“This is a big race, and the answer is yes, I think he should,” she said.
But Feinstein doesn’t think Biden and Trump needs to square off three times, which has been the traditional number of presidential debates in recent years.
“I think one or two debates is sufficient,” she said. “I don’t see a long string of debates.”
“Biden has nothing to be ashamed of, and I think he will shine. I think his candidacy is about an alternative to Trump, and Joe represents that alternative. So I think he presents it well,” she added.
Sen. Richard Blumenthal (D-Conn.) said, “Joe Biden has nothing to fear from Donald Trump, even with all his lack of scruples and integrity.”
“If Donald Trump lies, he could be called out by the moderator,” he said. “The press now has been ready to say there are some standards here, and I think that’s what the moderator would do.”
“I think Biden is hardly one to shirk that kind of challenge,” he added.
Candidates behind in the polls typically have more reasons to debate than those who are ahead, and the polls suggest a dire situation for Trump. Trump trails Biden by an average of 7 to 8 points in national polls compiled by RealClearPolitics and FiveThirtyEight.
The president’s campaign manager, Bill Stepien, who was promoted last month in an effort to turn around the president’s struggling reelection campaign, on Monday called for the debates to be held sooner and for more of them to be put on the schedule.
“We want more debates. We want debates starting sooner. First debate is scheduled for Sept. 29. By that time, 16 states already will have voted. … That’s a concern to me. I want to see President Trump on the debate stage against Joe Biden,” Stepien said on “Fox & Friends.”
The Trump campaign has since June pressed for more than three debates and for an earlier calendar, as the president and campaign officials look to sow doubt about Biden’s mental fitness.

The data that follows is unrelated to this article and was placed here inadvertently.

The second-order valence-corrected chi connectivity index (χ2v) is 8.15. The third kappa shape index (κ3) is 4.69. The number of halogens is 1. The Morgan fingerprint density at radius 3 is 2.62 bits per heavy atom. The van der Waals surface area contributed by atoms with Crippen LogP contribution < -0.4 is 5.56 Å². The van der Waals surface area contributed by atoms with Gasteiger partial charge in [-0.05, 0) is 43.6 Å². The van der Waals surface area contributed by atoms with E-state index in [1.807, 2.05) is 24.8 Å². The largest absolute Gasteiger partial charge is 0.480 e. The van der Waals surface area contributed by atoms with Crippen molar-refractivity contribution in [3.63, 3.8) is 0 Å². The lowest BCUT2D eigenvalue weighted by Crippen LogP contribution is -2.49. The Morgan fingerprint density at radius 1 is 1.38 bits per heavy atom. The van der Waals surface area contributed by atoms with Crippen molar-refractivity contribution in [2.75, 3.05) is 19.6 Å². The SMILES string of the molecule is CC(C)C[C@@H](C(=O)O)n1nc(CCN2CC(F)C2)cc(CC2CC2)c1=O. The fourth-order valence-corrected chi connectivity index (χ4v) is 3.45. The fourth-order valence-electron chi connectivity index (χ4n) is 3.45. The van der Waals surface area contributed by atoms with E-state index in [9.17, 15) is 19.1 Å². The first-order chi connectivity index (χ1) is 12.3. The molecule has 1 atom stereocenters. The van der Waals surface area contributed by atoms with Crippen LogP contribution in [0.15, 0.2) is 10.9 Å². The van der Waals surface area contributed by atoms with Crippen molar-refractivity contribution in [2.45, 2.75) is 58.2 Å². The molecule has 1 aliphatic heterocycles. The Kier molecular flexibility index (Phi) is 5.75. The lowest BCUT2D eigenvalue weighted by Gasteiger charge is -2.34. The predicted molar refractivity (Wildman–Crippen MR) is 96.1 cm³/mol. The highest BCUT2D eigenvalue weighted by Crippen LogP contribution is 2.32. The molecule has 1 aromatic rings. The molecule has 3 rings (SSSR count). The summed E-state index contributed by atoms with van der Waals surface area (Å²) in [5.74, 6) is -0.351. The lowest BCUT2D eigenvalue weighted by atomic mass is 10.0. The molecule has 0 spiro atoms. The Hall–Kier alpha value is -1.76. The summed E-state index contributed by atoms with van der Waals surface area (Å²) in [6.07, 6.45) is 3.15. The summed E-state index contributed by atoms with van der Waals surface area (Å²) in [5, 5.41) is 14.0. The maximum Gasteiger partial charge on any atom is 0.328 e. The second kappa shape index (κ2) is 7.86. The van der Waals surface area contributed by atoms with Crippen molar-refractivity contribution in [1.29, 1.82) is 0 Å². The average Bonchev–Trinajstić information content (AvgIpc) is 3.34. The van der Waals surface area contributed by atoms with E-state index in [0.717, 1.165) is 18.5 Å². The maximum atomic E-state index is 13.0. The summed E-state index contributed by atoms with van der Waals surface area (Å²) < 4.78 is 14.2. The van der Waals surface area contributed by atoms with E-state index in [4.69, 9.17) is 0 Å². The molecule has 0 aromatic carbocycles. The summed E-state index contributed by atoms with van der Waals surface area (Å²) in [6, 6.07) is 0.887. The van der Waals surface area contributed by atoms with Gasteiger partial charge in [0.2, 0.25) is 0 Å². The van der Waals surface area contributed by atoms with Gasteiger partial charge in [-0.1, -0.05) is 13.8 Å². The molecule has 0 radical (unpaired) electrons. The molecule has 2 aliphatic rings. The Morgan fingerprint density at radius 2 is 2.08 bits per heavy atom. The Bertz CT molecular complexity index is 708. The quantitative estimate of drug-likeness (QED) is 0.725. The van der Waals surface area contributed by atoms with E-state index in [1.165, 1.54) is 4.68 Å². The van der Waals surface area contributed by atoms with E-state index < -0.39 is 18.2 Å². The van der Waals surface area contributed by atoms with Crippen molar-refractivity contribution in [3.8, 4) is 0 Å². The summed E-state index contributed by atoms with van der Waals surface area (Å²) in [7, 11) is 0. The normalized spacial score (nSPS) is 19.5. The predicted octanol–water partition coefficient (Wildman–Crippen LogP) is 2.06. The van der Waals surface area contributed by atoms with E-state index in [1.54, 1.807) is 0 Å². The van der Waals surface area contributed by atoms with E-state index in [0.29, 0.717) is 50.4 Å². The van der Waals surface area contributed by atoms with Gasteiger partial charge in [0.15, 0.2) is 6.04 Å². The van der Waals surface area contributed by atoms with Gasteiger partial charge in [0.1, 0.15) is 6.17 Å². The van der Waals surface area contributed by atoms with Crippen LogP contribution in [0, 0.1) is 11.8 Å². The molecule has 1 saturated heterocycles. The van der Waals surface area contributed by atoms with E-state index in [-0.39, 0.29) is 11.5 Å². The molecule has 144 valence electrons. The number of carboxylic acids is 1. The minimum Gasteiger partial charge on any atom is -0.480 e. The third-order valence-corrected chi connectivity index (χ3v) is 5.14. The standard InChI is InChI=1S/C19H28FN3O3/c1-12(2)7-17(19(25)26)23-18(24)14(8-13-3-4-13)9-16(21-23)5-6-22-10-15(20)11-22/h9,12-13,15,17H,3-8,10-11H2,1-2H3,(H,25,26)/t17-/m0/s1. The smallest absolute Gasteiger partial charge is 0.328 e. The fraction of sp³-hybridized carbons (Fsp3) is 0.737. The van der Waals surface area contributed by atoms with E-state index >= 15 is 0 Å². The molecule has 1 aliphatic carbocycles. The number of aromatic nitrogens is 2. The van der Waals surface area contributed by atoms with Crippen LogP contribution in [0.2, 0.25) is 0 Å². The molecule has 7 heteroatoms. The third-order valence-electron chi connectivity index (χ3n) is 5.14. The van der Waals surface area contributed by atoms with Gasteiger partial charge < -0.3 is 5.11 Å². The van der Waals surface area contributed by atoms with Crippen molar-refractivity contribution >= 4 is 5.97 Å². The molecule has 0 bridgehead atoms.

Discussion about Biden playing it safe by skipping the debates has caught the attention of some Democratic senators who say the rules may need to be negotiated to provide for live fact-checking by moderators.
And one Democratic senator, who requested anonymity to speak candidly, said the party’s presumptive nominee should carefully consider whether it’s worth debating Trump.
“I’m really hoping that his advisers have a serious debate with him on whether he should or shouldn’t [participate in the debates,]” said the lawmaker. “I think that is a very legitimate for a campaign and his entire team to think about that question.”
The senator floated the idea of special rules “where you have fact checks after answers” or “a different kind of debate like the Lincoln-Douglas debates where you have a lengthy period to explain what your position is, which allows you to correct what your opponent says.”
New York Times columnist Thomas Friedman wrote last month that Biden should debate Trump only if the president releases his tax returns for 2016 through 2018 and if he agrees to a real-time fact-checking team hired by the Commission on Presidential Debates.
But more Democratic senators are in favor of Biden challenging Trump on a debate stage.
“The president dominates the news every single day, whether he is tweeting or debating. I don’t think you can try to stop the president from dominating the news,” said Sen. Chris MurphyChristopher (Chris) Scott MurphyConnecticut senators call for Subway to ban open carry of firearms Democrats optimistic about chances of winning Senate Gridlock mires chances of police reform deal MORE (D-Conn.). “I don’t think that not debating reduces the chances that the president is going to lie and have lots of people hear those lies.”
Murphy said that “everyone’s got to do a better job of fact-checking,” but he doesn’t view the debates as a potential game-changer the way some other other Democrats fo.
“I’m not as focused as much about the debates. I’m not sure this year the debates are going to change a lot of people’s minds. People’s opinions of this president are pretty baked in,” he said.